In the some California regions, financing organizations and local governments are working together to offer these Property Assessed Clean Energy or PACE programs, which incentivize renewables and energy efficiency improvements through low-cost loans repaid as an additional property tax assessment. Visit PACE online for more information.

Training Highlights

California utilities offer outstanding educational opportunities that focus on the design, construction and operation of energy-efficient buildings. Listed here are a few of the many upcoming classes and events; for complete schedules, visit each utility's website.

Basics of Photovoltaic (PV) Systems for Grid-Tied Applications
February 13 (9:00 am to 4:30 pm)
PEC - San Francisco
register >

Introduction to Photovoltaic (PV) System Financing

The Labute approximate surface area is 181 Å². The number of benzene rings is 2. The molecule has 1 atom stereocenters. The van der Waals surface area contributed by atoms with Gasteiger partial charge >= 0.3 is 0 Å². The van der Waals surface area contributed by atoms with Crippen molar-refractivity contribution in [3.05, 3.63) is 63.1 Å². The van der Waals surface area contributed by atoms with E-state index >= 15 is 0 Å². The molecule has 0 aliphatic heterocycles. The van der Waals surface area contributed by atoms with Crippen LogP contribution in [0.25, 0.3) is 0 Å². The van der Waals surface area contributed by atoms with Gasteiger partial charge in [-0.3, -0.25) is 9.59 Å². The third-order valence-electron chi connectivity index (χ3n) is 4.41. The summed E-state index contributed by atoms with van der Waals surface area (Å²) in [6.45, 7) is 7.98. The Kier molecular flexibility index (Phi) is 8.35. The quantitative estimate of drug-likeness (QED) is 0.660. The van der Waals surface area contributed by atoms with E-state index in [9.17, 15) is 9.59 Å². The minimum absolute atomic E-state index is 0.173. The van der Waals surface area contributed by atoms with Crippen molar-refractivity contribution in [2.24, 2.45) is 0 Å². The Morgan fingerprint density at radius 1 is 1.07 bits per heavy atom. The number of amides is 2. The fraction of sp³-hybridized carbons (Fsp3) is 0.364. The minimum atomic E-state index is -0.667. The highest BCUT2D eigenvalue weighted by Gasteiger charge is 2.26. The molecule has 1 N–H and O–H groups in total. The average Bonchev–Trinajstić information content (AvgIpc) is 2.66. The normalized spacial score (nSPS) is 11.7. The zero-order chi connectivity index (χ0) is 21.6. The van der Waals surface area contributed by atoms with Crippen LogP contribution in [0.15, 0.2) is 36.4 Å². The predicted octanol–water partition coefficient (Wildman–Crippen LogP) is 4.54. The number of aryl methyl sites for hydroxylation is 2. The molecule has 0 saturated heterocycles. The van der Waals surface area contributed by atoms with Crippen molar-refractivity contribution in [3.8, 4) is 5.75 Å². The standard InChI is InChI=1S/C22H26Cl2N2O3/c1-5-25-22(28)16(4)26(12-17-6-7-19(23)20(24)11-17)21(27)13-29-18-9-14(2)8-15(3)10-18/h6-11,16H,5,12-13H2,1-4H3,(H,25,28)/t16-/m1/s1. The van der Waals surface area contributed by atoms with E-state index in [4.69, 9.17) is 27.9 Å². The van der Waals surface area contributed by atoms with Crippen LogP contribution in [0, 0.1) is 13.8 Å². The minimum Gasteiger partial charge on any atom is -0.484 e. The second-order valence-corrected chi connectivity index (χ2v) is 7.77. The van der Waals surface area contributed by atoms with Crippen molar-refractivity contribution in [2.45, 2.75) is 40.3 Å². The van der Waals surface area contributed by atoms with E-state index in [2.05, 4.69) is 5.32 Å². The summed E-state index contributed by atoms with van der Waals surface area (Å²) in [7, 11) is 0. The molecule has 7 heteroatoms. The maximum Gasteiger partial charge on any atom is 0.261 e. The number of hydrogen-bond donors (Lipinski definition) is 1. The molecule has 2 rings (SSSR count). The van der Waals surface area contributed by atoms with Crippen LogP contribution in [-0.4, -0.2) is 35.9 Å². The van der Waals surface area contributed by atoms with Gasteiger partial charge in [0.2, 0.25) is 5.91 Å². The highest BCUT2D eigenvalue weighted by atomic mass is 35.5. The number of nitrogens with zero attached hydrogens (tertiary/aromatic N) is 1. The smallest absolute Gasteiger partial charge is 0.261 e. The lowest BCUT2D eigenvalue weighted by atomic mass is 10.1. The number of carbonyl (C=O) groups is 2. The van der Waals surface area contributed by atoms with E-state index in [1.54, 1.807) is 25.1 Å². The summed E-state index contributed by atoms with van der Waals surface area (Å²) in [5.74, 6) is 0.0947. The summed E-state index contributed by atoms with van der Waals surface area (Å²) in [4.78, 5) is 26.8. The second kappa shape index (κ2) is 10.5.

February 28 (8:30 am to 4:30 pm)
PEC - San Francisco
register >

 

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e-News is published by Energy Design Resources (www.energydesignresources.com), an online resource center for information on energy efficiency design practices in California.

Savings By Design (www.savingsbydesign.com) offers design assistance and incentives to design teams and building owners in California to encourage high-performance nonresidential building design and construction.

Energy Design Resources and Savings By Design are funded by California utility customers and administered by Pacific Gas and Electric Company, Sacramento Municipal Utility District, San Diego Gas and Electric, Southern California Edison and Southern California Gas Company, under the auspices of the California Public Utilities Commission.

EDR_eNews_089.pdf